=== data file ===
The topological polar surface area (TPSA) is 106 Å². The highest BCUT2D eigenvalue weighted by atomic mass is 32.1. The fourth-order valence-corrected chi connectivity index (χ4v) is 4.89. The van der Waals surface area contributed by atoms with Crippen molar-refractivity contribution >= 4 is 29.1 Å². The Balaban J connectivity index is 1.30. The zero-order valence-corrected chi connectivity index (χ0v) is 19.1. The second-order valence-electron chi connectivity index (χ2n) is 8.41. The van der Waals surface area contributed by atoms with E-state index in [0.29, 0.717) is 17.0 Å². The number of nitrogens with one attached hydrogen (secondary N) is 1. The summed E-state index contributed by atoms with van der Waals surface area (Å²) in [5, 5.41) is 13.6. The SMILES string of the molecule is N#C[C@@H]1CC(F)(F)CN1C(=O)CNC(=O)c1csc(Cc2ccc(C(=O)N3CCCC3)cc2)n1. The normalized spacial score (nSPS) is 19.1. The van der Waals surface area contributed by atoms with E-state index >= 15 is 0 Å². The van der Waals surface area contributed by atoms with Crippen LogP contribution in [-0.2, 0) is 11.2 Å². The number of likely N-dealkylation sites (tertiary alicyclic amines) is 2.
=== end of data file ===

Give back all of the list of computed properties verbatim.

The topological polar surface area (TPSA) is 106 Å². The highest BCUT2D eigenvalue weighted by atomic mass is 32.1. The fourth-order valence-corrected chi connectivity index (χ4v) is 4.89. The van der Waals surface area contributed by atoms with Crippen molar-refractivity contribution >= 4 is 29.1 Å². The Balaban J connectivity index is 1.30. The zero-order valence-corrected chi connectivity index (χ0v) is 19.1. The second-order valence-electron chi connectivity index (χ2n) is 8.41. The van der Waals surface area contributed by atoms with E-state index in [0.29, 0.717) is 17.0 Å². The number of nitrogens with one attached hydrogen (secondary N) is 1. The summed E-state index contributed by atoms with van der Waals surface area (Å²) in [5, 5.41) is 13.6. The SMILES string of the molecule is N#C[C@@H]1CC(F)(F)CN1C(=O)CNC(=O)c1csc(Cc2ccc(C(=O)N3CCCC3)cc2)n1. The normalized spacial score (nSPS) is 19.1. The van der Waals surface area contributed by atoms with E-state index >= 15 is 0 Å². The van der Waals surface area contributed by atoms with Crippen LogP contribution in [-0.2, 0) is 11.2 Å². The number of likely N-dealkylation sites (tertiary alicyclic amines) is 2.